Biographies

Stephen Hawking, holes and time history

Stephen Hawking, holes and time history

Stephen Hawking, a British theoretical physicist, is known for his attempts to combine general relativity with quantum theory and for his contributions entirely related to cosmology. Hawking has a privileged brain, like few others.

Stephen William Hawking was born on January 8, 1942 in Oxford, England. His parents' house was in North London, but during World War II Oxford was considered a safer place to have children. When he was eight years old, his family moved to St Albans, a town about 20 miles north of London.

At eleven, Stephen went to St Albans School, and then to the University College in Oxford, his father's old school. Stephen wanted to do Mathematics, even though his father would have preferred Medicine. As Mathematics could not be studied at the University College, he opted for Physics instead. After three years and not much work he was awarded the first class degree with honors in Natural Sciences.

Stephen then went to Cambrigde to investigate in Cosmology. After earning a PhD in Philosophy, he became a Researcher, and later Professor at the Gonville and Caius Senior Colleges.

After leaving the Institute of Astronomy in 1973, he entered the Department of Applied Mathematics and Theoretical Physics, and since 1979 he has held the position of Lucasiano Professor of Mathematics, occupied years ago by Isaac Newton.

Stephen Hawking has worked on the basic laws that govern the universe. Together with Roger Penrose, he showed that Einstein's General Theory of Relativity implies that space and time must have a beginning in the Big Bang and an end within black holes. Such results indicate the need to unify General Relativity with Quantum Theory, the other great scientific development of the first half of the twentieth century.

A consequence of such unification was that the black holes were not totally black, but could emit radiation and eventually evaporate and disappear. Another conjecture is that the universe has no borders or limits in imaginary time. This would imply that the way in which the universe began is completely determined by the laws of science.

Later he refined this concept considering all these theories as secondary attempts to describe a reality, in which concepts such as singularity have no meaning and where space and time form a closed surface without borders. He has written History of Time: from the Big Bang to Black Holes (1988) and other works that have become best-sellers. Hawking has made important contributions to science while fighting amyotrophic lateral sclerosis, an incurable disease of the nervous system. In 1989 he was awarded the Prince of Asturias Award for Concord.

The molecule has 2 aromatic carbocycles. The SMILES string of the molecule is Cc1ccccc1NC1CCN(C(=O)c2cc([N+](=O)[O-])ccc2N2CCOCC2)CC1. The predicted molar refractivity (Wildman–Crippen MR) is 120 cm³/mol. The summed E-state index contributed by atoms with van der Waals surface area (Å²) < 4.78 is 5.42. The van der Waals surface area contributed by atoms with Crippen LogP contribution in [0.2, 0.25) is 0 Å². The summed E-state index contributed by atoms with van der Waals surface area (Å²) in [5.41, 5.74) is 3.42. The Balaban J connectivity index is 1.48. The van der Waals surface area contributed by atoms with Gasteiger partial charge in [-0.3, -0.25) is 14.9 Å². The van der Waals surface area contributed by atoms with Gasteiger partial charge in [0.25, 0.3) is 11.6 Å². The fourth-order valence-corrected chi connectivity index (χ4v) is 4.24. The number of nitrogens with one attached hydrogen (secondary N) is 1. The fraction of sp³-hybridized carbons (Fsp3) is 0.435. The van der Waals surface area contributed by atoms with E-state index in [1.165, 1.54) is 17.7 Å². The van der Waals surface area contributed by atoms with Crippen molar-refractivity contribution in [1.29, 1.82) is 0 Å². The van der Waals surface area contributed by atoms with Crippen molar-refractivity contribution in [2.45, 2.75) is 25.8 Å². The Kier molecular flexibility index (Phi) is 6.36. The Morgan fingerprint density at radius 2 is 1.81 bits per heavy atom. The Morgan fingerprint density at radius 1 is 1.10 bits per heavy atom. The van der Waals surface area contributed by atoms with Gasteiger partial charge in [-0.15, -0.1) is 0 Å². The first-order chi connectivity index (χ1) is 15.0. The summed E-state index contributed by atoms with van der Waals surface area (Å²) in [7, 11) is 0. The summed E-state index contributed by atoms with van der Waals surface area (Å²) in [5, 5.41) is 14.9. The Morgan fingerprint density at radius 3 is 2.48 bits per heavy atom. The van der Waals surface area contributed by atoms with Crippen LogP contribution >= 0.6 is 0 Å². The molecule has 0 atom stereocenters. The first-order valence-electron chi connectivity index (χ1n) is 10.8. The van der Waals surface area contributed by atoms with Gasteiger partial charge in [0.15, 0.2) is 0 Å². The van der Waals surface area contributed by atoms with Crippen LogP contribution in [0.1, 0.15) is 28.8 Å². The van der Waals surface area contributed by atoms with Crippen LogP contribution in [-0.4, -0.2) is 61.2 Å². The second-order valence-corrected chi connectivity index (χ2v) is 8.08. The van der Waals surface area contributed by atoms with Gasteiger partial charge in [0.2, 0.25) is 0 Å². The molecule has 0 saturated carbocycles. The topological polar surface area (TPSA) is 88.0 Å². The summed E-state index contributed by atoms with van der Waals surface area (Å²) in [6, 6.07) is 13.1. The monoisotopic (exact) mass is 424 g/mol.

Professor Hawking has twelve honorary doctorates, he has won the CBE in 1982 and was appointed Honorary Partner in 1989. He is the recipient of numerous awards, awards and medals and is an Honorary Member of the Royal Society and the US National Academy of Sciences. . Stephen Hawking combines family life and his research in theoretical physics, along with an extensive travel and conference program.

Hawking has also developed a series of predictions about the dangers that could end Humanity: artificial intelligence, human aggressiveness and ... aliens!

In the words of the scientist, "If the aliens ever visit us, I think the result would be like when Christopher Columbus first landed in America, which didn't turn out well for the natives"The British scientist believes that extraterrestrial civilizations would reach Earth to conquer or colonize it.

Endowed with a fine irony, his theories and statements have been almost always surprising and often misunderstood. In one of his last appearances he stated that "what existed before the big bang was basically nothing"That is to say, nothing that could exist before has anything to do with what came next. Therefore, it cannot be contemplated in any theory. At the time of that great explosion, the universe was a singularity, where all Physics laws would cease to apply.

Professor Stephen Hawking, the physicist who revolutionized science and our way of understanding the Universe, died at his home in Cambridge on March 14, 2018, at 76 years of age.

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